It would seem that there is a great difference between the first part of the midrash, cited by the Ramban, and the second part. According to the second part, all of Am Yisrael should engage in building the Ark by virtue of the superiority of Torah over all other values. According to the first part, however, all of Am Yisrael should take part in building the Ark in order to acquire a share in the Torah. But if we look carefully at the Ramban, we see that both aspects are actually included in his words: “that all of Israel should participate in the fashioning of the Ark, for it is ‘the holiest dwelling-place of the Most High’ [= second reason], and so that all will merit the Torah [= first reason].”


We may conclude that in fact these are not two different aspects, but rather two sides of the same coin.


In contrast to other religions, where involvement in the law is the province of a chosen few, while the population at large is simply obligated to fulfill the Divine command, amongst Am Yisrael engaging in Torah is meant to be a common endeavor and aspiration, each person applying himself in accordance with his level and abilities. Some contribute greatly to Torah study, others offer a more modest contribution to the endeavor, while others still identify with the goal without actively participating. All must be part of the edifice of Torah.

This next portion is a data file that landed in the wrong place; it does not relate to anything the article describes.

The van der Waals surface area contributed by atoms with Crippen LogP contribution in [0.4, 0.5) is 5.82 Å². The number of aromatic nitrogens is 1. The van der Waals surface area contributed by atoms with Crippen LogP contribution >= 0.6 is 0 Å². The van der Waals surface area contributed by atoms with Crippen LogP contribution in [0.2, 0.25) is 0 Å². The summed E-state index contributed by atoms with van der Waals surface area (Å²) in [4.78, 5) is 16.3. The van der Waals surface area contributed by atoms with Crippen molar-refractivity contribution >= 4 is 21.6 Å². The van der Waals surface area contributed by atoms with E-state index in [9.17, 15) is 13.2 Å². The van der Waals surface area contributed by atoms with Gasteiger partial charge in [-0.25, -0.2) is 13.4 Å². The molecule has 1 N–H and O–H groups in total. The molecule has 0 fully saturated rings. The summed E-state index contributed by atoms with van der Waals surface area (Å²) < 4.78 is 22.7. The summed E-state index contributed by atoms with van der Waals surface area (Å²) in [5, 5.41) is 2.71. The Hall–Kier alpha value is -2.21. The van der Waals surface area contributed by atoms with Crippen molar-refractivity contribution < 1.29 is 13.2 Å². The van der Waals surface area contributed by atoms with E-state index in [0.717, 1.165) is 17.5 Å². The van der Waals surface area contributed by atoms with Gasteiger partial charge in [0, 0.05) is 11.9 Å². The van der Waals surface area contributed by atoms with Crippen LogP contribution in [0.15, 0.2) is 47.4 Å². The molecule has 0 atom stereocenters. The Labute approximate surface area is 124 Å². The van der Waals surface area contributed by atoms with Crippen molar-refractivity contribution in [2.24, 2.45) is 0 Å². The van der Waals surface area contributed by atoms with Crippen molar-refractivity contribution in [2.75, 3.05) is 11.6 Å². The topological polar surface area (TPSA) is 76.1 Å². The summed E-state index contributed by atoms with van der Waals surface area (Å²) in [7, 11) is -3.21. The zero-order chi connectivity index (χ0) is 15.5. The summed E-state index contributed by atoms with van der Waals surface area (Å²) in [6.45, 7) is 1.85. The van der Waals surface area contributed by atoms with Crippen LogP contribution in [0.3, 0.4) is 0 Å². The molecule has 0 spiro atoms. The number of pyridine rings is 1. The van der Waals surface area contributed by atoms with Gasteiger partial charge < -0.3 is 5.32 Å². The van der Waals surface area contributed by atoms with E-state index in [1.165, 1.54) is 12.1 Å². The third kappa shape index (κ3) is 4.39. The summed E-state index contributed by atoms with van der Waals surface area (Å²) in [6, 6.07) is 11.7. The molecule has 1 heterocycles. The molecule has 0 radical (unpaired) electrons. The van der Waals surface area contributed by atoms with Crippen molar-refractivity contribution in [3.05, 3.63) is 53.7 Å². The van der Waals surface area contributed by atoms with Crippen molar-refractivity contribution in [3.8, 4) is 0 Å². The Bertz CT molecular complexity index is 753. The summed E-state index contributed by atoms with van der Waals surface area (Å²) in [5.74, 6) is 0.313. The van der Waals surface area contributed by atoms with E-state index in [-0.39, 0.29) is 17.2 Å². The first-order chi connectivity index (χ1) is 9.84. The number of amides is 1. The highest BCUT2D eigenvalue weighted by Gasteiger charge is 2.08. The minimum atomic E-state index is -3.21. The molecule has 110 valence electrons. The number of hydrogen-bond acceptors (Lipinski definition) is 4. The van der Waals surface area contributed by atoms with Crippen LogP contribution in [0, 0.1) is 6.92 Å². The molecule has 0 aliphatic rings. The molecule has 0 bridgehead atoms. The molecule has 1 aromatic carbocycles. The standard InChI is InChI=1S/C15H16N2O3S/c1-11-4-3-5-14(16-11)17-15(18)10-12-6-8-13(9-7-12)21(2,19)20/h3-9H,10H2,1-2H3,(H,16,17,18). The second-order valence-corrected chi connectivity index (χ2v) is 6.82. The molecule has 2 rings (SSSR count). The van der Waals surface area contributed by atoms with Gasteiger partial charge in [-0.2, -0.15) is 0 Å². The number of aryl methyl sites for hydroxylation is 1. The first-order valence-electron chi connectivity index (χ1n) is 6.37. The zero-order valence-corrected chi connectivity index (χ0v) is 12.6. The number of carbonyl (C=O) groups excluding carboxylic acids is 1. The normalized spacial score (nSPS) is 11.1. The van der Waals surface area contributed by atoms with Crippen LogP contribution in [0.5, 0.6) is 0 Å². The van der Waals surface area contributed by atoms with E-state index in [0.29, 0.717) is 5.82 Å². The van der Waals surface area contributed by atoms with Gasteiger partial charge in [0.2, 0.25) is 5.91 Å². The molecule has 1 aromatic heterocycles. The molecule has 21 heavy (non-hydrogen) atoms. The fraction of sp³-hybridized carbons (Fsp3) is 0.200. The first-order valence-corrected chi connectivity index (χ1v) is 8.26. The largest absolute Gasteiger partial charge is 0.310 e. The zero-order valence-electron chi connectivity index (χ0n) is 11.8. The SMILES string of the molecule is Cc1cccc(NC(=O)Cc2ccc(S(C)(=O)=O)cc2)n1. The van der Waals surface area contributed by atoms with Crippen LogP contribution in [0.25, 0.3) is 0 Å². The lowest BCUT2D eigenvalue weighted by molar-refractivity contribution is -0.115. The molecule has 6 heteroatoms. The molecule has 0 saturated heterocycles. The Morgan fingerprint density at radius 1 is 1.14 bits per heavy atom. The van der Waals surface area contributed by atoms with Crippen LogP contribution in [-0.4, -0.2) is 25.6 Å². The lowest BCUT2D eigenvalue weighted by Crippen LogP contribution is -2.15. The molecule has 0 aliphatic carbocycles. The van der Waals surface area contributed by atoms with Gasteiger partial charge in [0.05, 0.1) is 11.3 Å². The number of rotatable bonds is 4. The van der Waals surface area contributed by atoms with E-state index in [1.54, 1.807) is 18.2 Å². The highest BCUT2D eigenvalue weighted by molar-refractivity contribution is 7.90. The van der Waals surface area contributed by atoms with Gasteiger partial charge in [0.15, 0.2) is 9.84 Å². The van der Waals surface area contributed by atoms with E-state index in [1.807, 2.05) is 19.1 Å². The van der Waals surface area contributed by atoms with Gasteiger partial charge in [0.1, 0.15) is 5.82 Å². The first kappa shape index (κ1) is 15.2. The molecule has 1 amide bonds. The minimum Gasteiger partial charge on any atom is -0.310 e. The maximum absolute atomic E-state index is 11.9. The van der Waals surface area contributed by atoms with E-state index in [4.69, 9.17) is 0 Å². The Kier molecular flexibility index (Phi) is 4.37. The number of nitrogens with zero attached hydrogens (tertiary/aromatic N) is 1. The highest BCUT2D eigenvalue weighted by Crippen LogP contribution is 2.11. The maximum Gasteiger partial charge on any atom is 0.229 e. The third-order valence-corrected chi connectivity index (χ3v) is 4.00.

The Rambam (Hilkhot Talmud Torah 3:1) cites the midrash that we discussed above:


Three crowns were bestowed upon Israel: the crown of Torah, and the crown of priesthood, and the crown of kingship. The crown of priesthood was given to Aharon… the crown of kingship was given to David… the crown of Torah is ready and waiting for all Jews… anyone who wishes to may come and partake of it. Lest you say that those [other two] crowns are greater than the crown of Torah, it is therefore written, “By Me kings reign, and rulers legislate righteousness, and princes rule” (Mishlei 8:15) – from this we learn that the crown of Torah is greater than both of them.


Upon closer scrutiny we note that the midrash conveys an even stronger message than the Rambam. According to the midrash, not only is the crown of Torah greater than the other crowns, but a person who acquires the crown of Torah has in fact acquired all of them!


Obviously, this cannot be understood on the literal, functional level: we cannot say that a person who learns Torah turns into a kohen or a king. Clearly, the priesthood is reserved for the descendants of Aharon, and royalty belongs only to the descendants of David. However, on a deeper level, the concept is certainly true. The midrash seems to be telling us that, in moral terms, priesthood and kingship are only means to attain the crown of Torah. The Torah is more important than they are, and they exist to serve it.


The Torah must be the center of our lives. We must understand the centrality of Torah and feel our connection to it – even when we are busy with other occupations that are related to “kingship” (exercising authority and serving the country). Any such occupation is ultimately meant to serve Torah study, and is by definition secondary to it.


(This sicha was given on Shabbat parashat Teruma 5756 [1996].)